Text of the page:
Chivalry Isn’t Dead

Posted By on May 5, 2018

I was listening to the Drew Mariani show on Relevant Radio, and he talked about a time when a barista took offense because he offered to buy someone’s coffee. The someone was a female. As is often the case, in the name of progress, someone took umbrage at a kind gesture. On the show, he talked a little about chivalry, and then posed: Is chivalry really dead? Do women really dislike having doors open for them, or having their date pay for dinner?

It occurs to me that chivalry really isn’t at all what we think it is. It’s not about subjugation. It’s not even about kindness. It’s about respect. Chivalry teaches respect.

There is no getting around it, men have opportunities women don’t have. Most men are taller, stronger, and better paid than most women. (I am not arguing that it’s ok. It is not ok for women to get paid less if they are doing the same job, and it is not ok for women to be passed over for raises or promotion, if they are equally qualified.) It is far too easy for men to lord it over women, It is also easy for men to become passive and cease to pay any attention to women’s abilities, needs, and personalities. That, of course, breeds selfishness and narcissism. And the narcissist is going to want women to pay attention only to his abilities, needs, and personality. When men don’t respect women, we open the door for a harmful level of self-centeredness in society. And if women don’t receive care, they will start relying only on themselves and caring for only themselves. I’ve said before that love isn’t give and take. It’s give and give. When it’s each partner for his/herself, it’s take and take. Which isn’t love at all, it’s just two people using each other.

The thing is, we all have potential fatal flaws, and some tend to be more present in men, and some tend to be more present in women. And, at the risk of sounding like I’m anti-man, I want to talk about men here.

Men often don’t know what’s going on in the world around them outside of their careers. Men like my Charming and Patient Husband have a lot on their plates. In the typical nuclear family, men are making a living 40 hours a week.  That’s a lot of hours to be away from the home. Right from the start, they have less opportunity for bonding, even with paternity leave, if Mom nurses. I applaud the families that have overcome that risk, but it’s not common enough. (Have I mentioned how awesome my son in law is?)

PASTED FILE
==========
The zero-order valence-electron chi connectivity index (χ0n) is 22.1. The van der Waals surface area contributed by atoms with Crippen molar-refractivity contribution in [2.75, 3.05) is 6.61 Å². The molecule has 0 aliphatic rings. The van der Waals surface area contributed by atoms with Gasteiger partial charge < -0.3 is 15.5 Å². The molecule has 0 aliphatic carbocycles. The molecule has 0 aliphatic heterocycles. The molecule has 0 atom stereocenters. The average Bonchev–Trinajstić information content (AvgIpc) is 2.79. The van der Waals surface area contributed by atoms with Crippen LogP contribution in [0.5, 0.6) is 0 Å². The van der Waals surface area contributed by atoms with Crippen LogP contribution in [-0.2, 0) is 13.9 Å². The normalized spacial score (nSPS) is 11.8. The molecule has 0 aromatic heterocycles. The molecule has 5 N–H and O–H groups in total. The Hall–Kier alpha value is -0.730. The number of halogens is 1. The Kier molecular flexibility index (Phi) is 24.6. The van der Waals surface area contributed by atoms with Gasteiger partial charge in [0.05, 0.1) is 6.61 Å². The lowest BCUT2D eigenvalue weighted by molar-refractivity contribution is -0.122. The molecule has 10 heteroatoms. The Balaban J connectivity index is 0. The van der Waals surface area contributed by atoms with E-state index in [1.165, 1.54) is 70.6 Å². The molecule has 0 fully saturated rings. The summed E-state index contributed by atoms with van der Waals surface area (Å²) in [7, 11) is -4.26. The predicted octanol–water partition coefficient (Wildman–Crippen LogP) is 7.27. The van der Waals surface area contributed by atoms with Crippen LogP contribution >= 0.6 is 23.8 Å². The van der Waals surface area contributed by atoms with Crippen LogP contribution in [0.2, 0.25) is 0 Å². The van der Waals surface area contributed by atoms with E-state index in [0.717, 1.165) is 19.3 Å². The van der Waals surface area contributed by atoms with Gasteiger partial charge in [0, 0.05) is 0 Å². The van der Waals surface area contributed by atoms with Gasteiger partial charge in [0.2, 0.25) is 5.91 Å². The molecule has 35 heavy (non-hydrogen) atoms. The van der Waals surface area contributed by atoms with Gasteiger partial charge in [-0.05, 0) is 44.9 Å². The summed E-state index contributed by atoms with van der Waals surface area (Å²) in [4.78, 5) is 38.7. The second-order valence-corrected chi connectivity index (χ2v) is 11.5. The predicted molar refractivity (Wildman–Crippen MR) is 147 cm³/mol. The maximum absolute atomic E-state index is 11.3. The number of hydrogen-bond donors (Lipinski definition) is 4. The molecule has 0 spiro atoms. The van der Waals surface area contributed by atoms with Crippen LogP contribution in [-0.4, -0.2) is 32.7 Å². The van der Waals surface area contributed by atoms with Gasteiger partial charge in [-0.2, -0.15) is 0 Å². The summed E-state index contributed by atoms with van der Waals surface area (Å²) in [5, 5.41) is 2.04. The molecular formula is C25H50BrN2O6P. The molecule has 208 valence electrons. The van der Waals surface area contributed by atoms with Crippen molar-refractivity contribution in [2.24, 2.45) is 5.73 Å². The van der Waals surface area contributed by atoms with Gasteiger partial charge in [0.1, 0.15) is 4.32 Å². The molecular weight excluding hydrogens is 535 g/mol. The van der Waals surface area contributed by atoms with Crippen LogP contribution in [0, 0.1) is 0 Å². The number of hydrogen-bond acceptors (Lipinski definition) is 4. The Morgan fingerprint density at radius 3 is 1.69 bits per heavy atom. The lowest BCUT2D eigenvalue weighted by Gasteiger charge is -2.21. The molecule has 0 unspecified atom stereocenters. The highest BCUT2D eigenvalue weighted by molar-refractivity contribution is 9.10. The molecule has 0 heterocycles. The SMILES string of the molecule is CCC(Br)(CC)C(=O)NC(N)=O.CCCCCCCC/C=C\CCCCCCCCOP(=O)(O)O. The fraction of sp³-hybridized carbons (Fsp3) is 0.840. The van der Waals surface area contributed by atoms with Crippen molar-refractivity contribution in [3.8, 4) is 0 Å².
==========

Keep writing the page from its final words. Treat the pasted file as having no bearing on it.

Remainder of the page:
Disconnected men often don’t know what’s going on in their families. They aren’t there to see everything, and are often too tired to take over when they are home. even in my family, with my emphatically connected husband, “where’s the…” is always prefaced with “Mom?” They expect me to be the one who can locate things. (I tell them that if they would clean, they would know where everything is, but they don’t believe me. Again, that’s for another time!) It’s never “Dad? Where’s the tape?” or “Dad, can I go to my friend’s house?” As I hope I’ve made abundantly clear, it is not because my husband is a slacker, but because I’m the one they are most used to.

Now, imagine a world where men never care for women. Let’s say they are told never to do something for a woman, because it will offend, so they stop doing.  If they stop doing these things, they become less respectful and caring, not more. The phrase “Do unto others before they do unto you” has taken root in many homes. It makes husband and wife adversaries instead of partners. When a man feels unnecessary to anyone but himself, he will act unnecessary.

Chivalry fights that. Chivalry means a man opens the door, because he is reminded that he cares for women. Chivalry puts women and children first, because he is reminded that women and children are of tremendous value. Chivalry reminds a man that he is capable of being kind, helpful, and useful. And that he can reach that box on the top shelf at the store. Chivalry isn’t to take away a woman’s agency, it is to remind her, and himself, that she matters. Far too many women have lived lives where they were treated like they didn’t matter. Far too many women still do. If we want to get rid of disrespect for women, there are a lot of things we need to do. We need to teach boys that no means no. We need to teach men that fatherhood means Daddyhood. We need to prepare young women for careers, so that they know that they are able to support themselves; and so that their husbands know. We need to teach all children that we take care of those who are smaller or weaker. Having a cat is a great idea. And we need to teach boys and young man honor. That they do for others because it’s the honorable thing to do. And that honor is a defining characteristic. Honor means not putting yourself first, and without an opportunity to learn honorable behavior, men will skip out on parental responsibilities, take advantage of women, and fear a woman who is career-prepared.

Chivalry isn’t dead. I know because I married my knight. But the world needs a whole lot more of it.


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